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Among the myriad facets of semantics, one aspect that captivates linguists and language enthusiasts alike is the notion of similarity in senses. There are various kinds of relationships between word senses. Such senses may be identical, similar, or different. The same fact is true about sentence senses. In this essay, we embark on a fascinating journey through the dimensions of synonymy, paraphrase, and hyponymy.—three key avenues where similarity in senses manifests itself in language.


Synonymy is the identity of the senses of two words or more.  (Two or more words (NOT sentences) have the same or similar meaning.)
 Synonymy is mutual (big = large and large = big) (See Essay No. 2 on Lexical Relations)


  • big and huge” are synonyms
  • huge and large” are synonyms
  • big, huge, large and gigantic” are synonyms 
  • bright , clever, intelligent, keen, smart” are synonyms

Testing Synonymy

The  best way to test synonymy is “replacement.” If a word can replace another without changing the sentence meaning, they are synonyms.


1. He is a courageous soldier.
2. He is a brave soldier.
No change in meaning, so courageous  and brave are synonyms.
If you want to use  the symbol (=) , the relationship can be symbolized like this: courageous= brave.

Examples for complete synonymy:

  • This is a big building: OK
  • This is a large building: OK

Examples of partial synonymy:

  • I like deep thinking: OK
  • I like profound thinking: OK
  • I like deep rivers: OK
  • I like profound rivers: X

Synonymy is dependent on the basic meaning of the words regardless of psychological or stylistic meanings.
For example: “father” and “male parent” are synonyms because their basic meaning is identical, while their psychological meanings are different, with more emotion attached to the word “ father”.

Grammatical categories

Usually synonyms belong to the same part of speech

  • clever= bright  (Adj.)
  • cleverly= brightly ( Adv.)
  • cleverness= brightness ( N.)

However, synonyms may belong to other parts of speech.


  • cleverness (N.) = to be bright ( Infintive.)
  • foolish  (Adj.)= a fool (N.)
  • afraid (Adj.)   = fear ( V.)


  • If two words  are identical or similar in sense, they are called synonyms.
  • If two sentences are identical in sense, they are called paraphrases.

Types of Paraphrasing :

1.   Synonymy Paraphrasing: Two sentences are identical in all words except two synonyms in the same place.

  • This is a bent wire.
  • This is a twisted wire.
  • He did his homework very quickly.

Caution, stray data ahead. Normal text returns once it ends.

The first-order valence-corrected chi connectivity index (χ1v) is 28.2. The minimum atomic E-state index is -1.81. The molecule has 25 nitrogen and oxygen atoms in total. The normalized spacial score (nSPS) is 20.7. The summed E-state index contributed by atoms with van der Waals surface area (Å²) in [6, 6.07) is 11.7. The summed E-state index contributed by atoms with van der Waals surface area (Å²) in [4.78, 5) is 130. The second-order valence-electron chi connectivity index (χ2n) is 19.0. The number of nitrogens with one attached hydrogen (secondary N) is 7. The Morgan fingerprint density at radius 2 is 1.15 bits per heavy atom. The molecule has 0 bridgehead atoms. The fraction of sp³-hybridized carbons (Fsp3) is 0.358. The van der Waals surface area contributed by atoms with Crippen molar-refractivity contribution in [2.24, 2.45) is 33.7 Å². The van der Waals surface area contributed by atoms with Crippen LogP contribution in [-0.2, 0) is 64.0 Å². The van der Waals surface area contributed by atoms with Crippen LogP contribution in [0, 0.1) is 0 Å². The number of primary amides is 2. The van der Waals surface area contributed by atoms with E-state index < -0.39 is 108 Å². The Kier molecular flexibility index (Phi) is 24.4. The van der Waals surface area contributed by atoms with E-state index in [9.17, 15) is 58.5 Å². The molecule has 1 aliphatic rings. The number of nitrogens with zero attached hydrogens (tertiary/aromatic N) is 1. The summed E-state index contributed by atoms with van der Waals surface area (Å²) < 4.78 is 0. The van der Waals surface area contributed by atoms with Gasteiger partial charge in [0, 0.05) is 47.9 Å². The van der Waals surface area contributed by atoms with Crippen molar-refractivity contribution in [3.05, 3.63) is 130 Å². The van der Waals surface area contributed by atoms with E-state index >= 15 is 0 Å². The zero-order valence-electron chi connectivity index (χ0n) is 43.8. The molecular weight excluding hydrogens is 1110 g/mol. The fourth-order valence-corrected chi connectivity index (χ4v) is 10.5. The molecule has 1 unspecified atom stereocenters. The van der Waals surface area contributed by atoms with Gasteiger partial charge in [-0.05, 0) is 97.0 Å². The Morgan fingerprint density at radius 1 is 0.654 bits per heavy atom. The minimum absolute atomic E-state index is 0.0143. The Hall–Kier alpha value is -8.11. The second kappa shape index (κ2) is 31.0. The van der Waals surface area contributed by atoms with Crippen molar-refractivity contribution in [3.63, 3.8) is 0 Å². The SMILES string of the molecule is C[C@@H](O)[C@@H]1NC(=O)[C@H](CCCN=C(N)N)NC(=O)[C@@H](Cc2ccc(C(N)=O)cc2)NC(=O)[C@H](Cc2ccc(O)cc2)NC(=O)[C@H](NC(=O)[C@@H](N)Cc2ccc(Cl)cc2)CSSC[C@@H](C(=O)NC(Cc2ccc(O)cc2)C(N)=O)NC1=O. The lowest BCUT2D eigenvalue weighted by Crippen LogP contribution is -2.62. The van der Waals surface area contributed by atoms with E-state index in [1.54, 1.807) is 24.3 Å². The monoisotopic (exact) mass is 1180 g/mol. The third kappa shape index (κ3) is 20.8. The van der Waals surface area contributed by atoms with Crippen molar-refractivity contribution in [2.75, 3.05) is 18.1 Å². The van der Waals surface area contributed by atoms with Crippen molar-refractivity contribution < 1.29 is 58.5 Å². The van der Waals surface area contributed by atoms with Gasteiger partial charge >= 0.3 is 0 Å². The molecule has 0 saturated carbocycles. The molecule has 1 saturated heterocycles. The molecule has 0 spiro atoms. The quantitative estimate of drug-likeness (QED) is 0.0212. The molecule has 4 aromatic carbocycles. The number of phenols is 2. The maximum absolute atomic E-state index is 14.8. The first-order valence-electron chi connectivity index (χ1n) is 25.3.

• He did his homework very speedily.

2. Transformation Paraphrasing (Changing the structure without changing the meaning)

  • Ali is Hani’s father.
  • Hani is Ali’s son.
  • The boy broke the window.
  • The window was broken by the boy.
  • The boy was the one who broke the window.
  • John is the manager.
  • The manager is John.


When the meaning of one form is included in the other form, the relationship is known as Hyponymy. The meaning of a more specific word ( like “ lion”)  is included in that of another more general word ( like “animal”) .

For example:

  • lion/ animal
  • orange/ fruit
  • brother/ relative

Lion is a hyponym of animal, and animal is a superordinate of lion.
Hyponymy requires two words ( phrases), one of which is a hyponym and the other is a superordinate (or hypernym)

The diagrams below are self-explanatory.

hyponymy for cook


hyponymy for color

To sum up, the exploration of synonymy, paraphrase, and hyponymy reveals the intricate nature of language and its capacity for nuance and precision. Synonymy, while seemingly straightforward, can often be elusive, as true synonyms are rare due to variations in connotation and usage. Paraphrase, on the other hand, offers a valuable tool for rephrasing and clarifying expressions, highlighting the versatility of language. Hyponymy showcases the hierarchical structure of language, demonstrating how words are interconnected through broader and more specific categories.


  • Hurford, J., B. Heasley and M. Smith (2007) Semantics: a coursebook (2nd edition) Cambridge University Press
  • George Yule (2014) The Study of Language (5th edition) Cambridge University Press
  • Alkhuli, M.A., An Introduction to Semantics ( 2008) Dar AlFalah, Jordan




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    I think this information is fantastic. I am doing allot of Semantic SEO all manually with some AI to assist. But I was thinking there needed to be a tool(s) since the scope of work to manually do all this is overwhelming. Keep it up!

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